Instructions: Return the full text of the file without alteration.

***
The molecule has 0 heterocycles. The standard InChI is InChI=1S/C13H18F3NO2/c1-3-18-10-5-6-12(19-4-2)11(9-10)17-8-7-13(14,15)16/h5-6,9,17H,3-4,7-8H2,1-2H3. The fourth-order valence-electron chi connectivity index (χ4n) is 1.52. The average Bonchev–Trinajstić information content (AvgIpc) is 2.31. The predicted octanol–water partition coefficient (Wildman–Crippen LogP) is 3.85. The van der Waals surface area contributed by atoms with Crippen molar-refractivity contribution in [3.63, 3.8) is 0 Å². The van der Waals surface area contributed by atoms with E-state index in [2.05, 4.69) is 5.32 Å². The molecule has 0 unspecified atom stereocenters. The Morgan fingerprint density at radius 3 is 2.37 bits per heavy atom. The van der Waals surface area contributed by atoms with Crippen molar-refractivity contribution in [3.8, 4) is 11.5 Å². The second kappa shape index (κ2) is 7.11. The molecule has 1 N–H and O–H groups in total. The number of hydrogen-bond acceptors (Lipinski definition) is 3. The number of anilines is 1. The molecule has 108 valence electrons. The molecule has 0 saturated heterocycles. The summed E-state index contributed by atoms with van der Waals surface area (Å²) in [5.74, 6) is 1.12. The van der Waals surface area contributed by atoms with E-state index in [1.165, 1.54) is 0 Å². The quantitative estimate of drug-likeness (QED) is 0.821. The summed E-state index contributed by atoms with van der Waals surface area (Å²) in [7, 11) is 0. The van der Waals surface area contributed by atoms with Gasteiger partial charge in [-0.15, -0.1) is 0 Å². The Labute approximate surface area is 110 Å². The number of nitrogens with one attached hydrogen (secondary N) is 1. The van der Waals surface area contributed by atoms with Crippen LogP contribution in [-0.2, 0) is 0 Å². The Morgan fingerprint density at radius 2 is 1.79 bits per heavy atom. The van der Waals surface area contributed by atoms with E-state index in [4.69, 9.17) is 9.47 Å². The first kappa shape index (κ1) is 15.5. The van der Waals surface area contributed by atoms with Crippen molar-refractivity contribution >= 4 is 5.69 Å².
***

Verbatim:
The molecule has 0 heterocycles. The standard InChI is InChI=1S/C13H18F3NO2/c1-3-18-10-5-6-12(19-4-2)11(9-10)17-8-7-13(14,15)16/h5-6,9,17H,3-4,7-8H2,1-2H3. The fourth-order valence-electron chi connectivity index (χ4n) is 1.52. The average Bonchev–Trinajstić information content (AvgIpc) is 2.31. The predicted octanol–water partition coefficient (Wildman–Crippen LogP) is 3.85. The van der Waals surface area contributed by atoms with Crippen molar-refractivity contribution in [3.63, 3.8) is 0 Å². The van der Waals surface area contributed by atoms with E-state index in [2.05, 4.69) is 5.32 Å². The molecule has 0 unspecified atom stereocenters. The Morgan fingerprint density at radius 3 is 2.37 bits per heavy atom. The van der Waals surface area contributed by atoms with Crippen molar-refractivity contribution in [3.8, 4) is 11.5 Å². The second kappa shape index (κ2) is 7.11. The molecule has 1 N–H and O–H groups in total. The number of hydrogen-bond acceptors (Lipinski definition) is 3. The number of anilines is 1. The molecule has 108 valence electrons. The molecule has 0 saturated heterocycles. The summed E-state index contributed by atoms with van der Waals surface area (Å²) in [5.74, 6) is 1.12. The van der Waals surface area contributed by atoms with E-state index in [1.165, 1.54) is 0 Å². The quantitative estimate of drug-likeness (QED) is 0.821. The summed E-state index contributed by atoms with van der Waals surface area (Å²) in [7, 11) is 0. The van der Waals surface area contributed by atoms with Gasteiger partial charge in [-0.15, -0.1) is 0 Å². The Labute approximate surface area is 110 Å². The number of nitrogens with one attached hydrogen (secondary N) is 1. The van der Waals surface area contributed by atoms with Crippen LogP contribution in [-0.2, 0) is 0 Å². The Morgan fingerprint density at radius 2 is 1.79 bits per heavy atom. The van der Waals surface area contributed by atoms with E-state index in [4.69, 9.17) is 9.47 Å². The first kappa shape index (κ1) is 15.5. The van der Waals surface area contributed by atoms with Crippen molar-refractivity contribution >= 4 is 5.69 Å².